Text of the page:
Walsh, Andrew (2011) Using active learning techniques in information literacy instruction. In: LILAC 2011, 18-20 April 2011, British Library, London. (Unpublished)
|Microsoft PowerPoint - Presentation |
A key challenge to us as information literacy champions and instructors is to plan and deliver interesting, engaging sessions that hold the attention of a class. Too often library inductions and information skills sessions are seen as ‘extra’ or optional sessions, particularly in universities and libraries and our users often perceive them as boring, uninteresting and unengaging, with little benefit (Todd, 2006).
Active learning techniques can be one way of turning even fairly short one-off sessions around, making them more engaging and interesting for all. Active learning concerns itself with “creating an environment where students can take charge of their learning, see relevance in it and engage in it, instead of having information just delivered to them” (Walsh & Inala, 2010).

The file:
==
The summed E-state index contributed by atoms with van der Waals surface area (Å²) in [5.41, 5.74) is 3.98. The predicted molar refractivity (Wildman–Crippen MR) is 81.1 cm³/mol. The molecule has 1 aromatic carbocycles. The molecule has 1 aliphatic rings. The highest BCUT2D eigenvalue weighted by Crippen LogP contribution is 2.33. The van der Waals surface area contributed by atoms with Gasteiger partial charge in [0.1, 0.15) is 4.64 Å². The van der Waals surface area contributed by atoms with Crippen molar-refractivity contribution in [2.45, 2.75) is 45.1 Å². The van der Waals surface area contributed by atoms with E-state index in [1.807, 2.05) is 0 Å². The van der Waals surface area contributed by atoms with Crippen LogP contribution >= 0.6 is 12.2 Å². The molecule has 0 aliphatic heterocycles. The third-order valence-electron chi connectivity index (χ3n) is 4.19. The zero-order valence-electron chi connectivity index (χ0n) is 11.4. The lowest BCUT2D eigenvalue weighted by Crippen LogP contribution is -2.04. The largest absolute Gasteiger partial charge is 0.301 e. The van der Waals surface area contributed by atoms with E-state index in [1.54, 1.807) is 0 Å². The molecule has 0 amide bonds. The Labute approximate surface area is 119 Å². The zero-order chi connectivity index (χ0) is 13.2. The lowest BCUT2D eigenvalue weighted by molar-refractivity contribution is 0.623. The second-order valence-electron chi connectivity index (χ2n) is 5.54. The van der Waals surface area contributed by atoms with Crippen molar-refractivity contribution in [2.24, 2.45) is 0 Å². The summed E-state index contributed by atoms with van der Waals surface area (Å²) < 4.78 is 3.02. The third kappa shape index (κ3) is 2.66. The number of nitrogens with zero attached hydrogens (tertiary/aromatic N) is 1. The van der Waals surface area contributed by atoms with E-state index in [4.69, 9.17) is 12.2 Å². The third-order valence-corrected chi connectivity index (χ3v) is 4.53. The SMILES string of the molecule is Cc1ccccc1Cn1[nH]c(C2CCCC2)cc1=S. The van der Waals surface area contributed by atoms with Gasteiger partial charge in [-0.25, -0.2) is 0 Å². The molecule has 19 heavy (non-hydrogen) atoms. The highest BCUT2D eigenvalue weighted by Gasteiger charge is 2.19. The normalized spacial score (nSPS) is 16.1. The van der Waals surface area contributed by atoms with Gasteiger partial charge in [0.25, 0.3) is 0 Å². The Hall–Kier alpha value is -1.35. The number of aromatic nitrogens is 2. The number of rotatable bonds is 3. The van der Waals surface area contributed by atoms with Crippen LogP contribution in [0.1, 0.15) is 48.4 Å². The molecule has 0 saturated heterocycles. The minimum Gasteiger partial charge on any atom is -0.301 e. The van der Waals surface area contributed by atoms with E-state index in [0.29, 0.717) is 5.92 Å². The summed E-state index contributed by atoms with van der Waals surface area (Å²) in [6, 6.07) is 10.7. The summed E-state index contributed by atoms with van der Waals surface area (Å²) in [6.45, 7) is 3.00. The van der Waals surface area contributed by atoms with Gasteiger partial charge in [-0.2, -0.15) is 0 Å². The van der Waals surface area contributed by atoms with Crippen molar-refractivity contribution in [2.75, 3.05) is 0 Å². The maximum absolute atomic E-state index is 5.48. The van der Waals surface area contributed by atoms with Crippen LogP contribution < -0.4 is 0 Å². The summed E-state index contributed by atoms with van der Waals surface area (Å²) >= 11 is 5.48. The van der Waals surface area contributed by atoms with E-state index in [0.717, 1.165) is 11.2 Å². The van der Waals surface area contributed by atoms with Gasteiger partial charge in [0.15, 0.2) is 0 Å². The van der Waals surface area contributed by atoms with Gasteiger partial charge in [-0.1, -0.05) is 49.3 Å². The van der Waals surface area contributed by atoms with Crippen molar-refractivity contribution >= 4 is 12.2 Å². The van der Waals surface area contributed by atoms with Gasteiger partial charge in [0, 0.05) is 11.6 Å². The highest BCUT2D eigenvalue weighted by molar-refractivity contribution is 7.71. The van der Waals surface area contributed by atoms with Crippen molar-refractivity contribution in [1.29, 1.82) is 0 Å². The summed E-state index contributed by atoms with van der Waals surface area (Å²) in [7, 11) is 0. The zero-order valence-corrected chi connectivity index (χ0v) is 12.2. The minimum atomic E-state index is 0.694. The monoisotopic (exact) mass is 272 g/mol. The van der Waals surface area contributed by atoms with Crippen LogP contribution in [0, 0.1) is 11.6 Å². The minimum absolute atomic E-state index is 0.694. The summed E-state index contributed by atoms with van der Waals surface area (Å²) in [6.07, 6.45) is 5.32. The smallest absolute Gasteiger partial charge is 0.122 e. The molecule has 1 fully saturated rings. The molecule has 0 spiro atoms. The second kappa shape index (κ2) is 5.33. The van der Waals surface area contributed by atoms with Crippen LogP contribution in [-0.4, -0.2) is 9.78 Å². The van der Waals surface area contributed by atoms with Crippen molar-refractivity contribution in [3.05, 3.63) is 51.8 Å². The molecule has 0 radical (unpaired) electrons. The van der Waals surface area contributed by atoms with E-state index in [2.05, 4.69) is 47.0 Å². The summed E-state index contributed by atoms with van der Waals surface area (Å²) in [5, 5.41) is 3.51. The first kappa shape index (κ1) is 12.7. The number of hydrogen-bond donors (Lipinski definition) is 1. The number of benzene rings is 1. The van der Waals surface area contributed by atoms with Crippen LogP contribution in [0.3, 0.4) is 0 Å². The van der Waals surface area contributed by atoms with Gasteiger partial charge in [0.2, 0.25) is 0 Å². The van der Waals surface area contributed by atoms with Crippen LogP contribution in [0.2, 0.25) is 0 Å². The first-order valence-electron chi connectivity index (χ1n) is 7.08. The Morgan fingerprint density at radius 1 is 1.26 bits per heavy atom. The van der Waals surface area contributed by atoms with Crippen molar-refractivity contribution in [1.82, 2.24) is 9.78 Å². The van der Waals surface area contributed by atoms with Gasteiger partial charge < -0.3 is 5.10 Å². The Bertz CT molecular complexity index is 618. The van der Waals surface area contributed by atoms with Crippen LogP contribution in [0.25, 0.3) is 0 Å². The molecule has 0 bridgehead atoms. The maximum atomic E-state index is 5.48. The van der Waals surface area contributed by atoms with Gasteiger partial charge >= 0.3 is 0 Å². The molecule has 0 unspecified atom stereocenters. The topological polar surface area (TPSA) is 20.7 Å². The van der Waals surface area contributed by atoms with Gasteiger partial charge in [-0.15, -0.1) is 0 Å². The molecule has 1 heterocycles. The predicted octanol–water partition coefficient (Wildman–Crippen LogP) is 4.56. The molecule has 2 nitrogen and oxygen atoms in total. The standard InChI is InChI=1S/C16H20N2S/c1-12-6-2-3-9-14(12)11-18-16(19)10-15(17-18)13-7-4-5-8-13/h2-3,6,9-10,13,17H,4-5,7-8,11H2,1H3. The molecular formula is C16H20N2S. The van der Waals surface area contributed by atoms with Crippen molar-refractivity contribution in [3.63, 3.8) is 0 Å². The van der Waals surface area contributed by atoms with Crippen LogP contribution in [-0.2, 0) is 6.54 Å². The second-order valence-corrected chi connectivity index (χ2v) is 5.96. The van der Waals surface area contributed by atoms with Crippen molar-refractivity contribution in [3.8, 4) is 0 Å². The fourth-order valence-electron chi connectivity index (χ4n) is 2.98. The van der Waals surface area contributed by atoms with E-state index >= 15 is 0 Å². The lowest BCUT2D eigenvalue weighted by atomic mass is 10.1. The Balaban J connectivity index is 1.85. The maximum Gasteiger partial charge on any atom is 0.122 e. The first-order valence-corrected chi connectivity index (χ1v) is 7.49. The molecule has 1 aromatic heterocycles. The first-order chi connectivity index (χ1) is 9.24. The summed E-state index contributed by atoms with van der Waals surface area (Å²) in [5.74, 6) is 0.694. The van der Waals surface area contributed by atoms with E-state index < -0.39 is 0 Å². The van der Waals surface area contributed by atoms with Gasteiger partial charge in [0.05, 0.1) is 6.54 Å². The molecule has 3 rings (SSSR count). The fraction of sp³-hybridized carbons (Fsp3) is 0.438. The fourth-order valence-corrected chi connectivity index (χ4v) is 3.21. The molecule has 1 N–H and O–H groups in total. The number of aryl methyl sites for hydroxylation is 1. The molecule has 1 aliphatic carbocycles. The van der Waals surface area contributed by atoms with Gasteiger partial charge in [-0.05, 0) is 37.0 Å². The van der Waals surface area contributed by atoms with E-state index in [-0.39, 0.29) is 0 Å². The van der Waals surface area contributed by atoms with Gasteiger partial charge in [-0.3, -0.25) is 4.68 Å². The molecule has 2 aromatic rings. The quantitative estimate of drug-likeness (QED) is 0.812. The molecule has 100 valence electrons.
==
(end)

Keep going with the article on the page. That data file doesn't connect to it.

This Pecha Kucha presentation will outline what active learning is and present a range of ideas, both high and low tech that can be dropped into your own teaching to encourage active learning. Techniques covered will include library bingo, non-linear PowerPoint presentations, high vs low tech voting systems and more.▼ Jump to Download Statistics
|Item Type:||Conference or Workshop Item (Paper)|
|Subjects:||L Education > L Education (General)|
Z Bibliography. Library Science. Information Resources > Z719 Libraries (General)
|Schools:||Computing and Library Services|
Computing and Library Services > Centre for Innovation in Information Services
Todd, R. (2006) ‘It’s all about getting A’s’, Update, 5 (1–2), pp. 34–6.
Walsh, A. Inala, P. (2010) Active Learning Techniques for Librarians. Oxford: Chandos.
|Depositing User:||Andrew Walsh|
|Date Deposited:||28 Mar 2011 15:49|
|Last Modified:||21 Aug 2012 16:44|
Downloader CountriesMore statistics for this item...
Item control for Repository Staff only: